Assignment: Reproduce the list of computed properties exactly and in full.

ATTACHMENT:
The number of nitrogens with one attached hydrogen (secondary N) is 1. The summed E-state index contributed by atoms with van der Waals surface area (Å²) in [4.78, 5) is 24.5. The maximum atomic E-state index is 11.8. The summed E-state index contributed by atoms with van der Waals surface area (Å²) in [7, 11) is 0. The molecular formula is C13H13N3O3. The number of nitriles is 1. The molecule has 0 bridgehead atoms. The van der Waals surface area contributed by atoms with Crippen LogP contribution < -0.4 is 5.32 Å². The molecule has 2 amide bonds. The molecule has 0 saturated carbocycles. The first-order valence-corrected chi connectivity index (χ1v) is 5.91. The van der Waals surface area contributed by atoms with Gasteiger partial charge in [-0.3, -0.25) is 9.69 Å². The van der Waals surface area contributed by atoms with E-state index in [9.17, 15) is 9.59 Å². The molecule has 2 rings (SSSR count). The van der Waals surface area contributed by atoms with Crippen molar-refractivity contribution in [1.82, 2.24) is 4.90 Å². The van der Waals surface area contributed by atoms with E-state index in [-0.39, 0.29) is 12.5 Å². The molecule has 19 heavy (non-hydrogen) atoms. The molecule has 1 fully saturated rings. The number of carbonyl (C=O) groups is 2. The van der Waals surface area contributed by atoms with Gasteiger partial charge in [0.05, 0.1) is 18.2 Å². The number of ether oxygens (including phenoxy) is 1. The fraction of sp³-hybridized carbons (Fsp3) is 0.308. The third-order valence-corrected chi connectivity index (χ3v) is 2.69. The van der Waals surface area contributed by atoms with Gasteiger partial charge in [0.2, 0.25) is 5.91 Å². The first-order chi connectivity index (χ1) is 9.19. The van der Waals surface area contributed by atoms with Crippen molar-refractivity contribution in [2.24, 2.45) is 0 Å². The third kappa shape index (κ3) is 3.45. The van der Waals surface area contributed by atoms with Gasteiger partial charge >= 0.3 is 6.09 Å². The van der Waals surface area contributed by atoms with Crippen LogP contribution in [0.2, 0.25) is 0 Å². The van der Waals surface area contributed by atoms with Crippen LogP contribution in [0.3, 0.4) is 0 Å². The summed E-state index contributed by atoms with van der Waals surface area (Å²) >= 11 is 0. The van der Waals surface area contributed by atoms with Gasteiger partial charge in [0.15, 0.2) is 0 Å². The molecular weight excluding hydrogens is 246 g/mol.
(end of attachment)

The number of nitrogens with one attached hydrogen (secondary N) is 1. The summed E-state index contributed by atoms with van der Waals surface area (Å²) in [4.78, 5) is 24.5. The maximum atomic E-state index is 11.8. The summed E-state index contributed by atoms with van der Waals surface area (Å²) in [7, 11) is 0. The molecular formula is C13H13N3O3. The number of nitriles is 1. The molecule has 0 bridgehead atoms. The van der Waals surface area contributed by atoms with Crippen LogP contribution < -0.4 is 5.32 Å². The molecule has 2 amide bonds. The molecule has 0 saturated carbocycles. The first-order valence-corrected chi connectivity index (χ1v) is 5.91. The van der Waals surface area contributed by atoms with Gasteiger partial charge in [-0.3, -0.25) is 9.69 Å². The van der Waals surface area contributed by atoms with E-state index in [9.17, 15) is 9.59 Å². The molecule has 2 rings (SSSR count). The van der Waals surface area contributed by atoms with Crippen molar-refractivity contribution in [1.82, 2.24) is 4.90 Å². The van der Waals surface area contributed by atoms with E-state index in [-0.39, 0.29) is 12.5 Å². The molecule has 19 heavy (non-hydrogen) atoms. The molecule has 1 fully saturated rings. The number of carbonyl (C=O) groups is 2. The van der Waals surface area contributed by atoms with Gasteiger partial charge in [0.05, 0.1) is 18.2 Å². The number of ether oxygens (including phenoxy) is 1. The fraction of sp³-hybridized carbons (Fsp3) is 0.308. The third-order valence-corrected chi connectivity index (χ3v) is 2.69. The van der Waals surface area contributed by atoms with Gasteiger partial charge in [0.2, 0.25) is 5.91 Å². The first-order chi connectivity index (χ1) is 9.19. The van der Waals surface area contributed by atoms with Crippen molar-refractivity contribution in [2.24, 2.45) is 0 Å². The third kappa shape index (κ3) is 3.45. The van der Waals surface area contributed by atoms with Gasteiger partial charge >= 0.3 is 6.09 Å². The van der Waals surface area contributed by atoms with Crippen LogP contribution in [0.2, 0.25) is 0 Å². The van der Waals surface area contributed by atoms with Crippen LogP contribution in [0.3, 0.4) is 0 Å². The summed E-state index contributed by atoms with van der Waals surface area (Å²) >= 11 is 0. The van der Waals surface area contributed by atoms with Gasteiger partial charge in [0.15, 0.2) is 0 Å². The molecular weight excluding hydrogens is 246 g/mol.